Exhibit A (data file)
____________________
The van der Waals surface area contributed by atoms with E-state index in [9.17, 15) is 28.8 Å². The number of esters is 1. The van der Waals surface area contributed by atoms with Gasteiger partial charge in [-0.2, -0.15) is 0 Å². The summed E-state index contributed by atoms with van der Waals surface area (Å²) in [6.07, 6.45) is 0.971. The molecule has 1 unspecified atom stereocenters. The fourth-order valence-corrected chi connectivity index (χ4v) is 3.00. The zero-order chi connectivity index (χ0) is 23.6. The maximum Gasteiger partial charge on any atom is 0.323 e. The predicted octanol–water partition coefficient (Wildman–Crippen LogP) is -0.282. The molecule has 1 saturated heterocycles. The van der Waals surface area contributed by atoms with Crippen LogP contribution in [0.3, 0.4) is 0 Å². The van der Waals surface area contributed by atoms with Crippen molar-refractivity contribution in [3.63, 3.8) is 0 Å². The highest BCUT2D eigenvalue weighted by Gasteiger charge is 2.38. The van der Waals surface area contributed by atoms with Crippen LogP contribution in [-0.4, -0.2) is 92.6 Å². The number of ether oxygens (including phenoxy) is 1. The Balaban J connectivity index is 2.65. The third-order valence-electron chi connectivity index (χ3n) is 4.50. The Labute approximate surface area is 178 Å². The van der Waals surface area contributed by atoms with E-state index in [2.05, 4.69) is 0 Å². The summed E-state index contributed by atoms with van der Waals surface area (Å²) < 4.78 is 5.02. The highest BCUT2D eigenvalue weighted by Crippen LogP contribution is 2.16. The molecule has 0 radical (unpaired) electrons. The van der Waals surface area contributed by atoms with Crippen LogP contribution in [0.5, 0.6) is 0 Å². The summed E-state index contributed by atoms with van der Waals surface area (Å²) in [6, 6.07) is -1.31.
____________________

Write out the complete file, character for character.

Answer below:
The van der Waals surface area contributed by atoms with E-state index in [9.17, 15) is 28.8 Å². The number of esters is 1. The van der Waals surface area contributed by atoms with Gasteiger partial charge in [-0.2, -0.15) is 0 Å². The summed E-state index contributed by atoms with van der Waals surface area (Å²) in [6.07, 6.45) is 0.971. The molecule has 1 unspecified atom stereocenters. The fourth-order valence-corrected chi connectivity index (χ4v) is 3.00. The zero-order chi connectivity index (χ0) is 23.6. The maximum Gasteiger partial charge on any atom is 0.323 e. The predicted octanol–water partition coefficient (Wildman–Crippen LogP) is -0.282. The molecule has 1 saturated heterocycles. The van der Waals surface area contributed by atoms with Crippen LogP contribution in [0.3, 0.4) is 0 Å². The van der Waals surface area contributed by atoms with Crippen molar-refractivity contribution in [3.63, 3.8) is 0 Å². The highest BCUT2D eigenvalue weighted by Gasteiger charge is 2.38. The van der Waals surface area contributed by atoms with Crippen LogP contribution in [-0.4, -0.2) is 92.6 Å². The number of ether oxygens (including phenoxy) is 1. The Balaban J connectivity index is 2.65. The third-order valence-electron chi connectivity index (χ3n) is 4.50. The Labute approximate surface area is 178 Å². The van der Waals surface area contributed by atoms with E-state index in [2.05, 4.69) is 0 Å². The summed E-state index contributed by atoms with van der Waals surface area (Å²) < 4.78 is 5.02. The highest BCUT2D eigenvalue weighted by Crippen LogP contribution is 2.16. The molecule has 0 radical (unpaired) electrons. The van der Waals surface area contributed by atoms with Crippen LogP contribution in [0.5, 0.6) is 0 Å². The summed E-state index contributed by atoms with van der Waals surface area (Å²) in [6, 6.07) is -1.31.